Three-Act Structure: My Writer’s Compass

Understanding three-act structure in storytelling isn’t just for writers. In a writing workshop for a crew of fifth-graders, I presented it as a framework for analyzing novels, plays, movies, and picture books with plots—anything with a story arc. The kids got into it, applying it to their own favorite books and films.

That said, I find that three-act structure serves as a compass in my own creative writing. If I wander off in the weeds or lose the thread of the story or mangle a mixed metaphor, I can return to these pivotal plot points to recalibrate the way forward. It ain’t perfect but I find it elegant in its functionality, and for someone who has almost no sense of direction, like me, it helps fend off writer’s block. It offers steady reference points that point to where the story is going.

 

Back to Basics

So here’s a refresher course, as much for me as other readers and writers. Let’s start real basic:

BEGINNING, MIDDLE, END

Seriously, those are a story’s essential three parts whether it’s Click, Clack, Moo, Chicken Little, or Hamlet. Three-act structure helps define and refine this, expanding the story and managing its pace and flow.

ACT I

Exposition: As a rule, the very beginning introduces the central characters and gives us reasons to care.

The Catalyst or Inciting Event: This sets the story in motion. (In movies, it usually occurs 10 minutes in—check your watch!) If the catalyst doesn’t happen the story doesn’t happen.

ACT II

Turning Point 1: This event sends the action in a new direction. It makes clear what the main conflict is. The plot, or storyline, now gets more and more complicated as the protagonists face obstacle after obstacle.

Halftime Smooching: About halfway through the story or movie, there usually comes a period of calm. Now the main characters have time to reflect on what has happened and plan what to do next. Sometimes there is kissing!

ACT III

Turning Point 2: Like Turning Point #1, this shoots the action in a new direction. Everything now accelerates toward the climax.

Climax: This is the BIG MOMENT when the central conflict of the story is resolved: The protagonists win, the antagonists lose, the sweethearts fall in love, etc.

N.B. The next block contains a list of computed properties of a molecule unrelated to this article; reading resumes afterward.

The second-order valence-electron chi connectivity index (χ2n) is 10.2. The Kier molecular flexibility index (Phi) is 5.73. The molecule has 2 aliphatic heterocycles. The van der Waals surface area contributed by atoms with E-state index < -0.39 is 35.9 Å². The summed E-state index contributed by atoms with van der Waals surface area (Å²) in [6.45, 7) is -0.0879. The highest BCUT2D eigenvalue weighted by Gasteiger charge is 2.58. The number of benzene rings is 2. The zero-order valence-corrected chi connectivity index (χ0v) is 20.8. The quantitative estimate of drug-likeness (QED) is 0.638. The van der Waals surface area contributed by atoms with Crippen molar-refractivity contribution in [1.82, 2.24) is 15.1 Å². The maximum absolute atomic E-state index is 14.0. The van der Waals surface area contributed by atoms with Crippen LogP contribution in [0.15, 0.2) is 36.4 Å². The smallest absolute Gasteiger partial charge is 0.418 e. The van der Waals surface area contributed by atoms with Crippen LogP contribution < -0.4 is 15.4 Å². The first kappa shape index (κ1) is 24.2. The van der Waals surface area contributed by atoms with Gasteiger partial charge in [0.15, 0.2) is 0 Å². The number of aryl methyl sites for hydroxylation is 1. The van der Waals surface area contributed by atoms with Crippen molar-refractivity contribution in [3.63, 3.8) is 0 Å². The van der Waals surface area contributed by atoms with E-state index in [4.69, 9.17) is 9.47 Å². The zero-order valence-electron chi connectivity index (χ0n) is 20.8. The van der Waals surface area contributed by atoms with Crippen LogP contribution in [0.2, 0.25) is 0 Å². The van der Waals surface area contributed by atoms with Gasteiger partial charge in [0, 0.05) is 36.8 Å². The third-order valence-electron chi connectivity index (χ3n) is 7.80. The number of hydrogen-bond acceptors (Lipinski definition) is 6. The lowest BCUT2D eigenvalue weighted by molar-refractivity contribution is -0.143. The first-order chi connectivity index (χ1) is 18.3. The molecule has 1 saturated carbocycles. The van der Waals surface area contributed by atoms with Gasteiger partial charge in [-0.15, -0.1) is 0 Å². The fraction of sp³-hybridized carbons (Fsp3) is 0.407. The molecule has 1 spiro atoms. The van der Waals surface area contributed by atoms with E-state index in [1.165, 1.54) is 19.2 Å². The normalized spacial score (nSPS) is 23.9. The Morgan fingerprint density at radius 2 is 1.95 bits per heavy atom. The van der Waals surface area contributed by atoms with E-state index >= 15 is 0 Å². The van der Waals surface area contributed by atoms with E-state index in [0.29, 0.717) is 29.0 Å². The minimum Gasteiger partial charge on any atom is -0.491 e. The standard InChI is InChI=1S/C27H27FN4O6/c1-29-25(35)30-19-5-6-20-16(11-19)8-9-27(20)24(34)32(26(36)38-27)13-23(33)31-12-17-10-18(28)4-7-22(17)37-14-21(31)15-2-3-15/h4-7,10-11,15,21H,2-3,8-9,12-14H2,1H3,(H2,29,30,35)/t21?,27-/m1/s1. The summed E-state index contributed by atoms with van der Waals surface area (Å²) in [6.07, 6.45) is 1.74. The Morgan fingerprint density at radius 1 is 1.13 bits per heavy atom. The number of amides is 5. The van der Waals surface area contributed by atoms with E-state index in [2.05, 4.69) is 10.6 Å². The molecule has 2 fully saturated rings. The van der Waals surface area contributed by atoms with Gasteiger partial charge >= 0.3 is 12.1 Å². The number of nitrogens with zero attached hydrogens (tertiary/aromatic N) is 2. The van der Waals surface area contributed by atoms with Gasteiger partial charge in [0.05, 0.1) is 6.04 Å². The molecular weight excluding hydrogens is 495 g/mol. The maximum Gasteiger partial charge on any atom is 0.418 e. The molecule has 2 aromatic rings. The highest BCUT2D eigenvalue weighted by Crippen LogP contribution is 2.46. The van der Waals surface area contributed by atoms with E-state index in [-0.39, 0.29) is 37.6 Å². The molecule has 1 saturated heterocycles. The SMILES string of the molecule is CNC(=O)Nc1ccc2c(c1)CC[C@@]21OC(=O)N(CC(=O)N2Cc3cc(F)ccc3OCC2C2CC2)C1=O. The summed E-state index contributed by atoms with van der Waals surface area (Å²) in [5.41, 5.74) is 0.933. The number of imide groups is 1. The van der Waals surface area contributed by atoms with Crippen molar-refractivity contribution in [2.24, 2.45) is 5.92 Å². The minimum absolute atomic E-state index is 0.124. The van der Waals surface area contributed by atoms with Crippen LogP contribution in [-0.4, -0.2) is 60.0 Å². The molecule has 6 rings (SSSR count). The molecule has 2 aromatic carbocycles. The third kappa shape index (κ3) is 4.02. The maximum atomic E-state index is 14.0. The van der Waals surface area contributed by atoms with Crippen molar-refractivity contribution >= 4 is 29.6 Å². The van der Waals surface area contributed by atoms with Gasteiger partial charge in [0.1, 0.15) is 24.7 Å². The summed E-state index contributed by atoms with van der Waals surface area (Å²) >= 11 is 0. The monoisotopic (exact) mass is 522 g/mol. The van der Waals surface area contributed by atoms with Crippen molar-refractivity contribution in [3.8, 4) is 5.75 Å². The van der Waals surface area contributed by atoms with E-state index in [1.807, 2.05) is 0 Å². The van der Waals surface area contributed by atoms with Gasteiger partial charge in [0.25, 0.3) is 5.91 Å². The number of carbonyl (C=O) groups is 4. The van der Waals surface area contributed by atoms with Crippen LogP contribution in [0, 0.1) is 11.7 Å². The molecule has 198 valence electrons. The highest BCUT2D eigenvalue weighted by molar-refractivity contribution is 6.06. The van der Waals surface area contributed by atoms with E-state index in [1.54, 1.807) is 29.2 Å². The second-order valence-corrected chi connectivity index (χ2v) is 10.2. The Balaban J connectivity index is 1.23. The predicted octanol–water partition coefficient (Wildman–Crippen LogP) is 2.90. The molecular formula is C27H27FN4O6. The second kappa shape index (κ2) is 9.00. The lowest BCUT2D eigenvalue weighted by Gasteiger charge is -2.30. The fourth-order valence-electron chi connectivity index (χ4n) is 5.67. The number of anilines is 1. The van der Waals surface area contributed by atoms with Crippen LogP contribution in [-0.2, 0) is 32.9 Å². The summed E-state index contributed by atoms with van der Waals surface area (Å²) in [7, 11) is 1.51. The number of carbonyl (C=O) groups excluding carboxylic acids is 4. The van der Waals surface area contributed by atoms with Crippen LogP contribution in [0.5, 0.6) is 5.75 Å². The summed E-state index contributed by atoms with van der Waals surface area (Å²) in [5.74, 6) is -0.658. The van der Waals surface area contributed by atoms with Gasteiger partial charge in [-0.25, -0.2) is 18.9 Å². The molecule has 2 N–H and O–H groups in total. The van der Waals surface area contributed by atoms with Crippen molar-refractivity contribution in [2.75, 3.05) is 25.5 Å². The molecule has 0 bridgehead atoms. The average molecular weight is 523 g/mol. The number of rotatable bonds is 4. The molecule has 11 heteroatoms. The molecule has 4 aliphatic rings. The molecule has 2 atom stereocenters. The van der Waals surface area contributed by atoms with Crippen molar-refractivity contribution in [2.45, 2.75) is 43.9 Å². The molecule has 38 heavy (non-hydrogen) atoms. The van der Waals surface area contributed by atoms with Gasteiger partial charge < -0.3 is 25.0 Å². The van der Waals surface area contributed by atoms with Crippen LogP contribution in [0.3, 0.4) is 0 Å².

Denouement: This answers any remaining questions and shows characters reacting to how things turned out.

 

The Three-Act Structure of an Old Favorite

Yada, yada, right? Example please! For the sake of familiarity, let’s use a story many of us know and dissect its three-act structure: Star Wars—A New Hope.

ACT I

Exposition: We are introduced to Princess Leia, Darth Vader, and some kid named Luke Skywalker.

The Catalyst or Inciting Event: Luke buys the droids C3-PO and R2-D2. If he doesn’t get those droids, he never meets Obi-Wan Kenobi, never leaves his home planet, never learns about The Force, never becomes a Jedi.

ACT II

Turning Point #1: The heroes discover the Death Star and the Millennium Falcon is captured with a tractor beam. They also learn Princess Leia is being held prisoner there and plot to break her out. The main conflict and what’s at stake becomes crystal clear. They must get the plans for the Death Star to the Rebellion or all is lost!

Halftime Smooching: There isn’t much of a break for reflecting or kissing in A New Hope. Halftime Smooching fans have to wait for The Empire Strikes Back.

ACT III

Turning Point #2: The Death Star tracks the Millennium Falcon to the Rebel base. The Rebels, including Luke Skywalker, launch a desperate attack to try to destroy the Death Star before it obliterates the moon where the base is located. All looks lost when …

Climax: Luke trusts the Force. At the very last second, he drops two torpedoes into a small thermal exhaust port … and … and … BOOM! Conflict resolved: Protagonists win, antagonists need to go build a new Death Star.

Denouement: This is very short and weird in the movie. The rebels celebrate and Luke and Han Solo get medals. (Hurray! Hey! What about Chewbacca?!)

Whether by Nature or Nurture, three-act structure seems to appeal to our story-loving minds across cultures. For writers, it can be a reassuring road map that can guide us true from first draft to The End.

Sean McCollum
Midwestern country boy who left home and kept going. Now a digital nomad and writer for youth and educational publishers. His latest is the MG basketball novel 1 for All (Brattle Publishing, 2020).
1 Comment
  1. Love your post and the illustration of your point with Star Wars. May the force be with us. But I would argue that Turning Point 1 is when Luke returns to find his uncle’s farm destroyed, thus sending his life in a new direction. It seems to me.

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